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Features
The First Minute V
By Don Vasicek
February, 2006, 11:10

A metaphor within the first minute of all screenplays shows the theme of the movie.
I
n this screenplay educational series IN will be covering the following course sections of information graciously provided by Donald L. Vasicek:

  • So, You Have A Movie Idea - I
  • More on Your Movie Idea II
  • Emotion and Your Movie Idea III
  • The Logline IV
  • The First Minute V
  • Write The End To Your Screenplay Foremost VI
  • The First Twelve Pages of Your Screenplay VII
  • Page 12 to Page 30 of Your Screenplay VIII
  • Page 30 to Page 45 of Your Screenplay IX
  • Page 45 to Page 60 of Your Screenplay X
  • Page 60 to Page 75 of Your Screenplay XI
  • Page 90 to the End of Your Screenplay XII

Don't miss out on a single issue of IN and how to get your screenplay from the page to the silver screen.


In successful screenplays that are sold and produced, the first minute of your screenplay (one screenplay page is the equivalent of one minute of screen time) requires a metaphor that shows the main theme of the movie. This page must also show movement, introduction of the main character, show the setting, show the ending of something and show the beginning of something new.

The purpose of the metaphor is to subliminally attract the audience to a deep meaning for the film. The metaphor can be as basic as showing a butterfly fluttering away from a headstone that depicts the theme of freedom to as profound as showing someone using a remote control that turns on everything in a house including the unlocking of the door to depict the theme of control.

Movement in the first minute of your screenplay is a device that brings the audience into the movie making them feel part of the experience. Movement can be accomplished by showing a person walking down the street, or a helicopter swooping down over a body of water heading for the skyline of a big city, or a train flying over the tracks, or a car hurling over the streets, or an animal running, or a host of other movements.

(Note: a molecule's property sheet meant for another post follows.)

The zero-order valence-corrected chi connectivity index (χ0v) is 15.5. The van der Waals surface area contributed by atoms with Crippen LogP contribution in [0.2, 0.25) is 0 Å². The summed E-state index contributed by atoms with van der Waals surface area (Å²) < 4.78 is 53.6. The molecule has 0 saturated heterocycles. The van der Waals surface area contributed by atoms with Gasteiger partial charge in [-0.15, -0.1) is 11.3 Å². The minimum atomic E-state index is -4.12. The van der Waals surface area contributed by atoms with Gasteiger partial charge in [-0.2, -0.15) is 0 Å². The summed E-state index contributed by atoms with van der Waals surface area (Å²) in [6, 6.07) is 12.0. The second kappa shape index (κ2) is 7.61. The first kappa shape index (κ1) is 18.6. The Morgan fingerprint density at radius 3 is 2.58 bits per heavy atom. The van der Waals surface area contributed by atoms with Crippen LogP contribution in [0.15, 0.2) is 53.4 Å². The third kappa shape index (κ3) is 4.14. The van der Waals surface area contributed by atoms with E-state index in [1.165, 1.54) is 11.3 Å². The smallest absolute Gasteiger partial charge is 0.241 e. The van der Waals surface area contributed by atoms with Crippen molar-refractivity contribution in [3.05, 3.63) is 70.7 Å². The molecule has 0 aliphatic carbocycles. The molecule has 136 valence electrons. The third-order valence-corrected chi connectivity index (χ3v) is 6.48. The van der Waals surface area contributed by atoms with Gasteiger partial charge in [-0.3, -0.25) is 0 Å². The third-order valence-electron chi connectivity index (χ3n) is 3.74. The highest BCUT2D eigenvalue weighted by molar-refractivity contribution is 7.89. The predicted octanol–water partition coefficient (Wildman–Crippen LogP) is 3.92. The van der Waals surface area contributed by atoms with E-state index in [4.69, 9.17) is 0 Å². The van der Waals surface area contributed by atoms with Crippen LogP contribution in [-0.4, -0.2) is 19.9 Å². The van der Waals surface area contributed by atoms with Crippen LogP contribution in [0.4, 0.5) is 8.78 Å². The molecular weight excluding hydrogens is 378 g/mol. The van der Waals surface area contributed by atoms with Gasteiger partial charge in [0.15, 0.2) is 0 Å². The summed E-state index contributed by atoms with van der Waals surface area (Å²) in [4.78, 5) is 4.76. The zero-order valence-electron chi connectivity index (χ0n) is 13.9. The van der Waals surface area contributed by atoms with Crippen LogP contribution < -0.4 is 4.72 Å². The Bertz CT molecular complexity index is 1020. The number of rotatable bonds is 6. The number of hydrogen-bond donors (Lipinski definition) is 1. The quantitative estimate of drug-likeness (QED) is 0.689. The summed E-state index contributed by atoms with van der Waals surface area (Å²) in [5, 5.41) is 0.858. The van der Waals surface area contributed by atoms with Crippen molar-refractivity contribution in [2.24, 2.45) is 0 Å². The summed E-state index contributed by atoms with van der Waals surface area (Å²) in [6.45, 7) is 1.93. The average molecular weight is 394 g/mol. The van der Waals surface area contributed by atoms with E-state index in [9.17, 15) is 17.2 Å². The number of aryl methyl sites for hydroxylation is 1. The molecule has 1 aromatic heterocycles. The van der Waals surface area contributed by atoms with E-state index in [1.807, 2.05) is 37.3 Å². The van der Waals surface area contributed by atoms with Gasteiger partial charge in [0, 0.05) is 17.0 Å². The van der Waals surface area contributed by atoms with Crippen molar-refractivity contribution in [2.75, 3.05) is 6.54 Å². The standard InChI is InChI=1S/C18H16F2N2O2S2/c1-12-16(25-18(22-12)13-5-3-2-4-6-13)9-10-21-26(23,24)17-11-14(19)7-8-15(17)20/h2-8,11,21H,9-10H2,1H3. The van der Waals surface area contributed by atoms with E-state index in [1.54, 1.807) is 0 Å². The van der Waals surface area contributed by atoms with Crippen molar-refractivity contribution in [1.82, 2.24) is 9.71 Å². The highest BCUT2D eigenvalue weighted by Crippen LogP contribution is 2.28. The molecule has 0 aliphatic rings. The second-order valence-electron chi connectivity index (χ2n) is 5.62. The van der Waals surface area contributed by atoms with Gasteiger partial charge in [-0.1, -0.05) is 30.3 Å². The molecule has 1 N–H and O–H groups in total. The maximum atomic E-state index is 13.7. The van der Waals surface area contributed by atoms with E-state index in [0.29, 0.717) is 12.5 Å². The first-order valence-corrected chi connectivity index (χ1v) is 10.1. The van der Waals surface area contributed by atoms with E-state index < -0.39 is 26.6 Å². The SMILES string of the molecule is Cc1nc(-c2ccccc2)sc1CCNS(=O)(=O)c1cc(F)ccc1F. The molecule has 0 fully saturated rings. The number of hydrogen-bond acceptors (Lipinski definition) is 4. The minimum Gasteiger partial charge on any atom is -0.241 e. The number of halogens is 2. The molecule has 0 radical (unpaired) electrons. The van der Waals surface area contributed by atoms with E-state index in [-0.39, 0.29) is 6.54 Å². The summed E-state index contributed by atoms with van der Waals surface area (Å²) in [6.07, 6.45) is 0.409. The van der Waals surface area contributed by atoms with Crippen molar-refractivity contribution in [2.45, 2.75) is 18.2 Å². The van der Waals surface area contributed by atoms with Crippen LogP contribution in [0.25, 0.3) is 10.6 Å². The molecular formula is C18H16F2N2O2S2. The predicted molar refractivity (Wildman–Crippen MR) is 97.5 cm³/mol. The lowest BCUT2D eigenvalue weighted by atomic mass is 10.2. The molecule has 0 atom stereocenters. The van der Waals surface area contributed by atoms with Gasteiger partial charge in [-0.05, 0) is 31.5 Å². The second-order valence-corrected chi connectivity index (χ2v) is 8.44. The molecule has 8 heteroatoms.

Introduction of the main character can be integrated in the showing of the metaphor and the movement in the first minute of your screenplay. It can come at the end of the page after the metaphor, movement and/or the setting for the movie. The fine point of introducing your main character in the first minute is to show him/her at the end of the something in his/her life, and on the grounds of beginning something new. Introducing your main character can be something like leaving home to begin school, or starting a new job or getting a divorce, etc.

You must consider the setting for your movie as a character. Since film is a visual medium, this particular character should play an integral role in your story. Whatever setting you have, you must fill it with images that help set the tone, mood and the main theme for your screenplay. Mood can be happy, sad, silly, loving, good, evil, etc. This means that what the audience is viewing is putting them into the mood that parallels the mood in your movie. Tone can be sharp, dull, cutting, crisp, sluggish, loud, quiet, etc. Theme is what your screenplay is about. Theme should attach to a human emotion like love, sadness, happiness, trust, hate, suffering, prospering, etc.

Next time we'll take a look at The First Twelve Minutes.

Thank you for dropping by.
Good writing to you!
Part V of XII
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Donald L. Vasicek was a writer/consultant for Warriors of Virtue, screenwriter for The Crown, writer/associate producer for The Lost Heart and Born To Kill. He wrote, directed, and produced Faces, Oh, The Places You Can Go..., Haunted World and the award-winning The Sand Creek Massacre. He writes columns for Hollywood Lit. Sales, Moondance Int'l Film Festival's E-zine, Screenplace, Screenwriters Forum, Screenplayers.Net, Screenwriters Utopia, Ink-On–The-Brain and Spraka & Kinsla (Swedish). Author of How To Write, Sell, And Get Your Screenplays Produced (http://www.selfhelpguides.com/display.php3?guide=1822020729) and The Write Focus. Web site: http://www.donvasicek.com



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